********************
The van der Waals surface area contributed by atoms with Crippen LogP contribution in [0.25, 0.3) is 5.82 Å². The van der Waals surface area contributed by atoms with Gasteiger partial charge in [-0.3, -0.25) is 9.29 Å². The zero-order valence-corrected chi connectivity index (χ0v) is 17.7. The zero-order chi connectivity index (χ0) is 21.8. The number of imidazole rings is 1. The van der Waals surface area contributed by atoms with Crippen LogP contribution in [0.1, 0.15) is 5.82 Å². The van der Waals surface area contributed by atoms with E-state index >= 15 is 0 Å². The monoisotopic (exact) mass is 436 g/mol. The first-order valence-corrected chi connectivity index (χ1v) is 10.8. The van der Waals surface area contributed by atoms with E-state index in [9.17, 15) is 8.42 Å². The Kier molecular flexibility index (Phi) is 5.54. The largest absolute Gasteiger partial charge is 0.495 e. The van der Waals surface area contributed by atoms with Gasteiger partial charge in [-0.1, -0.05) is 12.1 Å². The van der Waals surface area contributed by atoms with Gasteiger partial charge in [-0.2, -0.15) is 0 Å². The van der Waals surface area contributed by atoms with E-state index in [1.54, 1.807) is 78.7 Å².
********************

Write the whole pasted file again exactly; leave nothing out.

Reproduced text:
The van der Waals surface area contributed by atoms with Crippen LogP contribution in [0.25, 0.3) is 5.82 Å². The van der Waals surface area contributed by atoms with Gasteiger partial charge in [-0.3, -0.25) is 9.29 Å². The zero-order valence-corrected chi connectivity index (χ0v) is 17.7. The zero-order chi connectivity index (χ0) is 21.8. The number of imidazole rings is 1. The van der Waals surface area contributed by atoms with Crippen LogP contribution in [0.1, 0.15) is 5.82 Å². The van der Waals surface area contributed by atoms with E-state index >= 15 is 0 Å². The monoisotopic (exact) mass is 436 g/mol. The first-order valence-corrected chi connectivity index (χ1v) is 10.8. The van der Waals surface area contributed by atoms with E-state index in [9.17, 15) is 8.42 Å². The Kier molecular flexibility index (Phi) is 5.54. The largest absolute Gasteiger partial charge is 0.495 e. The van der Waals surface area contributed by atoms with Gasteiger partial charge in [-0.1, -0.05) is 12.1 Å². The van der Waals surface area contributed by atoms with Gasteiger partial charge in [-0.2, -0.15) is 0 Å². The van der Waals surface area contributed by atoms with E-state index in [1.54, 1.807) is 78.7 Å².